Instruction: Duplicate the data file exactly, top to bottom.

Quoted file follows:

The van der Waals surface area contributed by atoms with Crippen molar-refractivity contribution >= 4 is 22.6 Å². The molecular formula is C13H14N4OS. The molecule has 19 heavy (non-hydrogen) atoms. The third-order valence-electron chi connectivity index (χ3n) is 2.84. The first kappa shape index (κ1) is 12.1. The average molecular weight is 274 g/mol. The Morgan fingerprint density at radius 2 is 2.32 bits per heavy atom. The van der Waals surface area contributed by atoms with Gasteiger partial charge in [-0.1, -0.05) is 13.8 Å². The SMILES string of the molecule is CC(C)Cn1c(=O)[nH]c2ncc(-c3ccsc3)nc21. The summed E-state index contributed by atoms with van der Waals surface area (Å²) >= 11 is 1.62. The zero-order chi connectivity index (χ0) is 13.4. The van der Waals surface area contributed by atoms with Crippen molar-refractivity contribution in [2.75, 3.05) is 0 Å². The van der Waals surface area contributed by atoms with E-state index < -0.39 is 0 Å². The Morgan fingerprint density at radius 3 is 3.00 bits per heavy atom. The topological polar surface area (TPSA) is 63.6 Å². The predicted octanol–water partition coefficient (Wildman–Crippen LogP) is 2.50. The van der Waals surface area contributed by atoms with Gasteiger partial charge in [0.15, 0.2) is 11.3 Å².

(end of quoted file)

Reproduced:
The van der Waals surface area contributed by atoms with Crippen molar-refractivity contribution >= 4 is 22.6 Å². The molecular formula is C13H14N4OS. The molecule has 19 heavy (non-hydrogen) atoms. The third-order valence-electron chi connectivity index (χ3n) is 2.84. The first kappa shape index (κ1) is 12.1. The average molecular weight is 274 g/mol. The Morgan fingerprint density at radius 2 is 2.32 bits per heavy atom. The van der Waals surface area contributed by atoms with Gasteiger partial charge in [-0.1, -0.05) is 13.8 Å². The SMILES string of the molecule is CC(C)Cn1c(=O)[nH]c2ncc(-c3ccsc3)nc21. The summed E-state index contributed by atoms with van der Waals surface area (Å²) >= 11 is 1.62. The zero-order chi connectivity index (χ0) is 13.4. The van der Waals surface area contributed by atoms with Crippen molar-refractivity contribution in [2.75, 3.05) is 0 Å². The van der Waals surface area contributed by atoms with E-state index < -0.39 is 0 Å². The Morgan fingerprint density at radius 3 is 3.00 bits per heavy atom. The topological polar surface area (TPSA) is 63.6 Å². The predicted octanol–water partition coefficient (Wildman–Crippen LogP) is 2.50. The van der Waals surface area contributed by atoms with Gasteiger partial charge in [0.15, 0.2) is 11.3 Å².